Modern invocations of the atrocity strip it of its historical context
It’s like clockwork. Every few months the government announces a new plan to tighten immigration policy and then, within seconds, you find ‘1930s Germany’ trending on Twitter. From the moment a picture of the Prime Minister’s flashy ‘Stop the Boats’ podium emerged, it became obvious what the next few days of online discourse would consist of.
It is Match of the Day host Gary Lineker’s belief that the Home Secretary’s language, when setting out her plans for the Government’s asylum policy, was ‘not dissimilar to that used by Germany in the 30s’. Those who make such claims ought to be mocked, aside from anything else, for the apparent shallowness of their arsenal of cultural references.
But why are critics of the government so quick to reach for the rise of Nazism? Such analogies tend to be rooted in what could be described as ‘Holocaust-as-civics-lesson’, as distinct from ‘Holocaust-as-history’. The latter seeks to understand the catastrophes of the twentieth century in their own terms, as complex and contingent historical events, whose underlying causes were specific to their time. ‘Holocaust-as-civics-lesson’, however, reduces the entire point of learning about the Holocaust to ‘Never again’.
According to that view, the story of Hitler is a kind of cautionary tale: one learns about it simply so that one can ‘recognise’ the hallmarks of fascism in one’s everyday life and ‘call them out’. This explains not only why people like Lineker make the analogies they do, but also why they feel so self-satisfied as they do it. In short, there can be no surprise that people use the Holocaust as a blunt rhetorical tool, because they believe that the purpose of learning about the Holocaust is to use it as a blunt rhetorical tool.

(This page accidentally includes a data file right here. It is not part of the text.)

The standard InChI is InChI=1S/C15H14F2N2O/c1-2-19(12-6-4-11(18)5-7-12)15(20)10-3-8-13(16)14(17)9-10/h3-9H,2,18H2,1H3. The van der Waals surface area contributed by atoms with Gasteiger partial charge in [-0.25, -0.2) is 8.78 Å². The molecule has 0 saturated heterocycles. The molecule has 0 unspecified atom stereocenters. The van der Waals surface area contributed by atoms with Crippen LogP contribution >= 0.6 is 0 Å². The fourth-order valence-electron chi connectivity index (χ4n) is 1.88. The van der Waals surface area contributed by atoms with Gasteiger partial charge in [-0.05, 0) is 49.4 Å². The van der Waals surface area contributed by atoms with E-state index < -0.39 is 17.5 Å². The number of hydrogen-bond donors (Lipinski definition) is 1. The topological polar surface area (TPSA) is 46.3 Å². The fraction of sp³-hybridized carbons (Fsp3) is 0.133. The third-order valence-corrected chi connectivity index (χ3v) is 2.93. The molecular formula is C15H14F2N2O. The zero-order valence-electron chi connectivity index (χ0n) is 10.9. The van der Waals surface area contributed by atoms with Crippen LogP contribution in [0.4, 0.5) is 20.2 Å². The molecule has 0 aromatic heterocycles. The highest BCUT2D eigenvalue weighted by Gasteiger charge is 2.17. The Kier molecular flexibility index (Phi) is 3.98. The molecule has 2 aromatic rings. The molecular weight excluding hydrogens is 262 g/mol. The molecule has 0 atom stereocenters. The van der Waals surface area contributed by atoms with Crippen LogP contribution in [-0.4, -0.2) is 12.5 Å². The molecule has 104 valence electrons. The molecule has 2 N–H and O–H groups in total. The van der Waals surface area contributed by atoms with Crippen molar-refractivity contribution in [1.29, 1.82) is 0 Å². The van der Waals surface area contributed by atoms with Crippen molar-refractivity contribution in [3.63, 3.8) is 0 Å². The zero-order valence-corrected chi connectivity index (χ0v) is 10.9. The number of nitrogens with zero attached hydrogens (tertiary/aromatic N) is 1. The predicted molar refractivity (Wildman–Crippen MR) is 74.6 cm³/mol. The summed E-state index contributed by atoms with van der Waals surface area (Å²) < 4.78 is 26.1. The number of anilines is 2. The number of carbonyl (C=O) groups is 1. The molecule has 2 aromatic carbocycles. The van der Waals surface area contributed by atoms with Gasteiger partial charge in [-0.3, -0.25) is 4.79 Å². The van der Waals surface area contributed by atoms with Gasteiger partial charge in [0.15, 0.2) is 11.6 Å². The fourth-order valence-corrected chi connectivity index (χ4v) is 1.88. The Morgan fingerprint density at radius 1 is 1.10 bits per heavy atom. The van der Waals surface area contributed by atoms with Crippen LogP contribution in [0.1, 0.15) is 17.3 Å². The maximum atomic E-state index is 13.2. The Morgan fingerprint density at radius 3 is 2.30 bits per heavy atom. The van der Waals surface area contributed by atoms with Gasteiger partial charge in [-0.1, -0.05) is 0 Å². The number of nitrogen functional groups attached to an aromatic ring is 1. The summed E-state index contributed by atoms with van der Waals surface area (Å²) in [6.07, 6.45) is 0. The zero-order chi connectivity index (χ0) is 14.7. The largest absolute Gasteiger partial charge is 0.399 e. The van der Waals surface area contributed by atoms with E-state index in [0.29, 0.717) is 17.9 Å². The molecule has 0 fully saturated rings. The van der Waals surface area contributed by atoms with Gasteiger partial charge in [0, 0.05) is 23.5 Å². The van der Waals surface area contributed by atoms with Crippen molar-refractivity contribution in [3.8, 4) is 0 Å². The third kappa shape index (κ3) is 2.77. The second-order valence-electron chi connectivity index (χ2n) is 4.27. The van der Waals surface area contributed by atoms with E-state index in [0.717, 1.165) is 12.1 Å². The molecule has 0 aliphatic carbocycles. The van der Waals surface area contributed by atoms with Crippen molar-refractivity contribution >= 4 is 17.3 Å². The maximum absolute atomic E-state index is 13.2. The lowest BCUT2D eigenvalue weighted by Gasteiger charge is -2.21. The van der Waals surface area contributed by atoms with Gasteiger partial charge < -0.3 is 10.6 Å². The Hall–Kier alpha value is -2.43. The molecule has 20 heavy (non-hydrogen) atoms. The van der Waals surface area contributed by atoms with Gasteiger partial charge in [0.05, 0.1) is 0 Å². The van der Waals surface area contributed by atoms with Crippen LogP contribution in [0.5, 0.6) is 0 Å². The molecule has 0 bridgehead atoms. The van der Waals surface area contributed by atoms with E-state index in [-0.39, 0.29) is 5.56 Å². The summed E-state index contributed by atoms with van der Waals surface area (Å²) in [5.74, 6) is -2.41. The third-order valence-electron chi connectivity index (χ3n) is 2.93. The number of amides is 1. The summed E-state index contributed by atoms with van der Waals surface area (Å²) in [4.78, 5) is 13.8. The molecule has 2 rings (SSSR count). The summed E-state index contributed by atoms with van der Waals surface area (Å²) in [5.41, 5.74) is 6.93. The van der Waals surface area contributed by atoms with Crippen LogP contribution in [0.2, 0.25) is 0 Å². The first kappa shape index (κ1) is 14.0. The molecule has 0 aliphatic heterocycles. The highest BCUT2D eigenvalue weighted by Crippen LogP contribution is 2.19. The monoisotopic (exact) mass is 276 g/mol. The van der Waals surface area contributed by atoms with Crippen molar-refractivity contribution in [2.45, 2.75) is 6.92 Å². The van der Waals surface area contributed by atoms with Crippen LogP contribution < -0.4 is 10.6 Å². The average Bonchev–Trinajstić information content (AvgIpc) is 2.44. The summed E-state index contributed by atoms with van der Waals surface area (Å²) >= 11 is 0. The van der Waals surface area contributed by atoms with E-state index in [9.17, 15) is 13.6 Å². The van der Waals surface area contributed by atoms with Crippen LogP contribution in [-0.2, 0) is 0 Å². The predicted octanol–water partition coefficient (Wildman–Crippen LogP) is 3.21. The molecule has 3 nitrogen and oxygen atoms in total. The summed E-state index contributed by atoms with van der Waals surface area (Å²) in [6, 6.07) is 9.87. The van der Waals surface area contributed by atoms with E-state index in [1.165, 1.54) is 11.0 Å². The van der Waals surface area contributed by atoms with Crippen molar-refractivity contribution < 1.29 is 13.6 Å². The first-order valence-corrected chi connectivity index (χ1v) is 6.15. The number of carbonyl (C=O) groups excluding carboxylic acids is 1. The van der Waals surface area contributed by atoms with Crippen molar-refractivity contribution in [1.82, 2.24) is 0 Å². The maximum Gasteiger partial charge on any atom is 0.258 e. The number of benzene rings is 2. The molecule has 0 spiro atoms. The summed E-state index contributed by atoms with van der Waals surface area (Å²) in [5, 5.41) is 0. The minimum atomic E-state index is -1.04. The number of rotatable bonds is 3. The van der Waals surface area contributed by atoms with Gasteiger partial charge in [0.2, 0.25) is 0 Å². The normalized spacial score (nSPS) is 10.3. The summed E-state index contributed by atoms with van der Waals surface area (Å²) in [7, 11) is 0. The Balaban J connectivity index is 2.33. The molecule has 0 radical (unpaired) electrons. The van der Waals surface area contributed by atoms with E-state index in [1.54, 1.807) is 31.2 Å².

To contort the history of 1930s Germany into an analogy for 2020s Britain, one has to do and say some very strange things. It is untrue, for example, that Nazi rhetoric was ‘insidious’ or ‘subtle’, as though they ever bothered to hide their violent hatred of Jews. Likewise, the British press is in no way reminiscent — no matter what Alastair Campbell tells you — of the Nazi press: turn to any page of Der Stürmer and you would have found things much nastier than you’ll ever get in the Daily Mail.
The problem with ‘Holocaust-as-civics-lesson’, like the problem of treating the collapse of Weimar Germany as a parable, is that it means that the Holocaust has to be ‘updated’ to reflect present political concerns.
There are many things that the Holocaust wasn’t. It wasn’t about immigration, for one thing: most of the massacred Jews had lived where they lived for decades, if not centuries, and even the most impeccable assimilation didn’t spare them from the camps. Nor was it about citizenship. Jews weren’t persecuted because they weren’t citizens: they were stripped of their citizenship because they were Jews. Most importantly, it wasn’t really about ‘language’ at all (unless we’re talking about the language of blood purity). Insofar as ‘dehumanising language’ played a role, it was much less significant than legal persecution and street violence, both of which were already under way from the moment Hitler assumed power.
To make the ‘moral lesson’ of the Holocaust work for the modern day, its causes have to be abstracted. The Holocaust itself must somehow be made universal and timeless, a generic ‘persecution of outsiders’. But ‘Holocaust-as-history’ also matters. As memories of the atrocity fade away, we cannot allow such abstractions to obscure the historical reality of what the Holocaust was.